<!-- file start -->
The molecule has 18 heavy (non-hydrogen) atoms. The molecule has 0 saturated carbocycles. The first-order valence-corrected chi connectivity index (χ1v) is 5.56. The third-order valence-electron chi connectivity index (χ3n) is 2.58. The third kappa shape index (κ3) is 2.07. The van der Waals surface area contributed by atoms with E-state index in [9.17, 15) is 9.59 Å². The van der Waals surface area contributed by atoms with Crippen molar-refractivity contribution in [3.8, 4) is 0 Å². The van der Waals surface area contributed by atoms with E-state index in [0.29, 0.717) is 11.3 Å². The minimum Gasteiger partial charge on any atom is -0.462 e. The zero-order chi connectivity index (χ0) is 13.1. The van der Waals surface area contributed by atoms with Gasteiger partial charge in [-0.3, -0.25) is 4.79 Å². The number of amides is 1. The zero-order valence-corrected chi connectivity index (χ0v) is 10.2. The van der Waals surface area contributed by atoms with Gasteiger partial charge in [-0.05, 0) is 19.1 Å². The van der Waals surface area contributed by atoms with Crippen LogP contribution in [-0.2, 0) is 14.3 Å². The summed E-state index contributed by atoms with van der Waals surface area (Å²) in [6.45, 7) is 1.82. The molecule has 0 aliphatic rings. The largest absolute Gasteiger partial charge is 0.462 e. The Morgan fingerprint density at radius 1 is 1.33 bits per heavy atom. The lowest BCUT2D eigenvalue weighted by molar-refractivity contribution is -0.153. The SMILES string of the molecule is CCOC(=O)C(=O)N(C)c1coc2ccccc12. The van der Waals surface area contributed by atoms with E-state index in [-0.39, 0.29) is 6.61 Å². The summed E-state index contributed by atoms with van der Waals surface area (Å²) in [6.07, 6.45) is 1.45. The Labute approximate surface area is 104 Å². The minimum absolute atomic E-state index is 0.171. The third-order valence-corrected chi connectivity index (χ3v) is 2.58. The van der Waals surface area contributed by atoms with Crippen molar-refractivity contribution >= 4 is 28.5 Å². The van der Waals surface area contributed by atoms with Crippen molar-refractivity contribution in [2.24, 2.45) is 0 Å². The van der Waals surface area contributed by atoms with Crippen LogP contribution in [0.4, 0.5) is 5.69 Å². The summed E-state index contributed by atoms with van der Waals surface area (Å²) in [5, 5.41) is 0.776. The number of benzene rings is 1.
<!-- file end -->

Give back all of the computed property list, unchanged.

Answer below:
The molecule has 18 heavy (non-hydrogen) atoms. The molecule has 0 saturated carbocycles. The first-order valence-corrected chi connectivity index (χ1v) is 5.56. The third-order valence-electron chi connectivity index (χ3n) is 2.58. The third kappa shape index (κ3) is 2.07. The van der Waals surface area contributed by atoms with E-state index in [9.17, 15) is 9.59 Å². The van der Waals surface area contributed by atoms with Crippen molar-refractivity contribution in [3.8, 4) is 0 Å². The van der Waals surface area contributed by atoms with E-state index in [0.29, 0.717) is 11.3 Å². The minimum Gasteiger partial charge on any atom is -0.462 e. The zero-order chi connectivity index (χ0) is 13.1. The van der Waals surface area contributed by atoms with Gasteiger partial charge in [-0.3, -0.25) is 4.79 Å². The number of amides is 1. The zero-order valence-corrected chi connectivity index (χ0v) is 10.2. The van der Waals surface area contributed by atoms with Gasteiger partial charge in [-0.05, 0) is 19.1 Å². The van der Waals surface area contributed by atoms with Crippen LogP contribution in [-0.2, 0) is 14.3 Å². The summed E-state index contributed by atoms with van der Waals surface area (Å²) in [6.45, 7) is 1.82. The molecule has 0 aliphatic rings. The largest absolute Gasteiger partial charge is 0.462 e. The Morgan fingerprint density at radius 1 is 1.33 bits per heavy atom. The lowest BCUT2D eigenvalue weighted by molar-refractivity contribution is -0.153. The SMILES string of the molecule is CCOC(=O)C(=O)N(C)c1coc2ccccc12. The van der Waals surface area contributed by atoms with E-state index in [-0.39, 0.29) is 6.61 Å². The summed E-state index contributed by atoms with van der Waals surface area (Å²) in [6.07, 6.45) is 1.45. The Labute approximate surface area is 104 Å². The minimum absolute atomic E-state index is 0.171. The third-order valence-corrected chi connectivity index (χ3v) is 2.58. The van der Waals surface area contributed by atoms with Crippen molar-refractivity contribution >= 4 is 28.5 Å². The van der Waals surface area contributed by atoms with Crippen molar-refractivity contribution in [2.24, 2.45) is 0 Å². The van der Waals surface area contributed by atoms with Crippen LogP contribution in [0.4, 0.5) is 5.69 Å². The summed E-state index contributed by atoms with van der Waals surface area (Å²) in [5, 5.41) is 0.776. The number of benzene rings is 1.